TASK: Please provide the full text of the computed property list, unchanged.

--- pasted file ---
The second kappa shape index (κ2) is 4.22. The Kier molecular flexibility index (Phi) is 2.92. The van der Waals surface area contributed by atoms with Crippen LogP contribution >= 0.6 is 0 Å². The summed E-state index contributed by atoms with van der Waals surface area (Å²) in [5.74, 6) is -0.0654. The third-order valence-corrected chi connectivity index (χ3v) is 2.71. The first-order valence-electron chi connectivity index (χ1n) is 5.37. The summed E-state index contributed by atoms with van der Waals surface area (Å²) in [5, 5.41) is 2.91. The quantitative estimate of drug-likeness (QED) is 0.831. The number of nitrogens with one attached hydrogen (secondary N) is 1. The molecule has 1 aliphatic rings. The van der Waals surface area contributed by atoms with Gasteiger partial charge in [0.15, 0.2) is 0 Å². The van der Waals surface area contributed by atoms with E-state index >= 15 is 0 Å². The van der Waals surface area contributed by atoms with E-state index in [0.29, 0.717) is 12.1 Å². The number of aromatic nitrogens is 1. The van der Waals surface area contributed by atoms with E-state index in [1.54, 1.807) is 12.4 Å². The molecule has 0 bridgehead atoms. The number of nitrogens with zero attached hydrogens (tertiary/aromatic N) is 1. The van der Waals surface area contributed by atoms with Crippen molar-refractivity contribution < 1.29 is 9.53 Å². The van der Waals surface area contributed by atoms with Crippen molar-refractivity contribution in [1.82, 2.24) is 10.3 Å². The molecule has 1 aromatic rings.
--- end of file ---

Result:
The second kappa shape index (κ2) is 4.22. The Kier molecular flexibility index (Phi) is 2.92. The van der Waals surface area contributed by atoms with Crippen LogP contribution >= 0.6 is 0 Å². The summed E-state index contributed by atoms with van der Waals surface area (Å²) in [5.74, 6) is -0.0654. The third-order valence-corrected chi connectivity index (χ3v) is 2.71. The first-order valence-electron chi connectivity index (χ1n) is 5.37. The summed E-state index contributed by atoms with van der Waals surface area (Å²) in [5, 5.41) is 2.91. The quantitative estimate of drug-likeness (QED) is 0.831. The number of nitrogens with one attached hydrogen (secondary N) is 1. The molecule has 1 aliphatic rings. The van der Waals surface area contributed by atoms with Gasteiger partial charge in [0.15, 0.2) is 0 Å². The van der Waals surface area contributed by atoms with E-state index >= 15 is 0 Å². The van der Waals surface area contributed by atoms with E-state index in [0.29, 0.717) is 12.1 Å². The number of aromatic nitrogens is 1. The van der Waals surface area contributed by atoms with E-state index in [1.54, 1.807) is 12.4 Å². The molecule has 0 bridgehead atoms. The number of nitrogens with zero attached hydrogens (tertiary/aromatic N) is 1. The van der Waals surface area contributed by atoms with Crippen molar-refractivity contribution < 1.29 is 9.53 Å². The van der Waals surface area contributed by atoms with Crippen molar-refractivity contribution in [1.82, 2.24) is 10.3 Å². The molecule has 1 aromatic rings.